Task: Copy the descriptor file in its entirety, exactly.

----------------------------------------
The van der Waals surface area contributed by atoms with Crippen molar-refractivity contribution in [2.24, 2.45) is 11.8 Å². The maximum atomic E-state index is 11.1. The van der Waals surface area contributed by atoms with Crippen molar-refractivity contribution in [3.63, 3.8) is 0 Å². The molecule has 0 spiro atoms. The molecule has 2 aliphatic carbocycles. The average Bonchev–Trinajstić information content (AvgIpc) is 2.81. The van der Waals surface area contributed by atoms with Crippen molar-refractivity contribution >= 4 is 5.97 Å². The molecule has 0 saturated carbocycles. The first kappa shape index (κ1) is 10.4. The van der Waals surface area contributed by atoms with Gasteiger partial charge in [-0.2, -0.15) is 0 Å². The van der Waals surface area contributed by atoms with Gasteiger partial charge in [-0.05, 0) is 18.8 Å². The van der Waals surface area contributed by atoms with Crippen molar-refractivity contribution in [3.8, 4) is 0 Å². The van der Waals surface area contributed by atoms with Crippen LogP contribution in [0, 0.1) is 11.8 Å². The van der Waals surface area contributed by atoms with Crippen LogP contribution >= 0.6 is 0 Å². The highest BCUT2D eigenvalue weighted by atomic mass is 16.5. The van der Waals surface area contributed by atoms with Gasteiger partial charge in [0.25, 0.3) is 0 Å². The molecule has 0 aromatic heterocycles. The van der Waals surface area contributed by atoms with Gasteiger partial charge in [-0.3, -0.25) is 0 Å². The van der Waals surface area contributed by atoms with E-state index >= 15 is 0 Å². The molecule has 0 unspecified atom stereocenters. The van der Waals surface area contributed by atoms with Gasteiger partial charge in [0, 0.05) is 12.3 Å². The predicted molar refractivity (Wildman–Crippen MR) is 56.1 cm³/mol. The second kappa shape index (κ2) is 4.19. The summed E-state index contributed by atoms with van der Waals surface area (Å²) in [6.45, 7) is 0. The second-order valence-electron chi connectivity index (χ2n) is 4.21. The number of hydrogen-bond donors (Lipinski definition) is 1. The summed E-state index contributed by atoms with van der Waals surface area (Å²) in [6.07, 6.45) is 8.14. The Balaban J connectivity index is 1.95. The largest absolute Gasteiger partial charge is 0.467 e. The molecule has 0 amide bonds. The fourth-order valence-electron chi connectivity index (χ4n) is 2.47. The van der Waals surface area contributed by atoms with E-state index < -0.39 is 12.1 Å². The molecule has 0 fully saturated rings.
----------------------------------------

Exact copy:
The van der Waals surface area contributed by atoms with Crippen molar-refractivity contribution in [2.24, 2.45) is 11.8 Å². The maximum atomic E-state index is 11.1. The van der Waals surface area contributed by atoms with Crippen molar-refractivity contribution in [3.63, 3.8) is 0 Å². The molecule has 0 spiro atoms. The molecule has 2 aliphatic carbocycles. The average Bonchev–Trinajstić information content (AvgIpc) is 2.81. The van der Waals surface area contributed by atoms with Crippen molar-refractivity contribution >= 4 is 5.97 Å². The molecule has 0 saturated carbocycles. The first kappa shape index (κ1) is 10.4. The van der Waals surface area contributed by atoms with Gasteiger partial charge in [-0.2, -0.15) is 0 Å². The van der Waals surface area contributed by atoms with Gasteiger partial charge in [-0.05, 0) is 18.8 Å². The van der Waals surface area contributed by atoms with Crippen molar-refractivity contribution in [3.8, 4) is 0 Å². The van der Waals surface area contributed by atoms with Crippen LogP contribution in [0, 0.1) is 11.8 Å². The van der Waals surface area contributed by atoms with Crippen LogP contribution >= 0.6 is 0 Å². The highest BCUT2D eigenvalue weighted by atomic mass is 16.5. The van der Waals surface area contributed by atoms with Gasteiger partial charge in [0.25, 0.3) is 0 Å². The molecule has 0 aromatic heterocycles. The van der Waals surface area contributed by atoms with Gasteiger partial charge in [-0.3, -0.25) is 0 Å². The van der Waals surface area contributed by atoms with E-state index >= 15 is 0 Å². The molecule has 0 unspecified atom stereocenters. The van der Waals surface area contributed by atoms with Gasteiger partial charge in [0, 0.05) is 12.3 Å². The predicted molar refractivity (Wildman–Crippen MR) is 56.1 cm³/mol. The second kappa shape index (κ2) is 4.19. The summed E-state index contributed by atoms with van der Waals surface area (Å²) in [6.45, 7) is 0. The second-order valence-electron chi connectivity index (χ2n) is 4.21. The number of hydrogen-bond donors (Lipinski definition) is 1. The summed E-state index contributed by atoms with van der Waals surface area (Å²) in [6.07, 6.45) is 8.14. The Balaban J connectivity index is 1.95. The largest absolute Gasteiger partial charge is 0.467 e. The molecule has 0 amide bonds. The fourth-order valence-electron chi connectivity index (χ4n) is 2.47. The van der Waals surface area contributed by atoms with E-state index < -0.39 is 12.1 Å². The molecule has 0 fully saturated rings.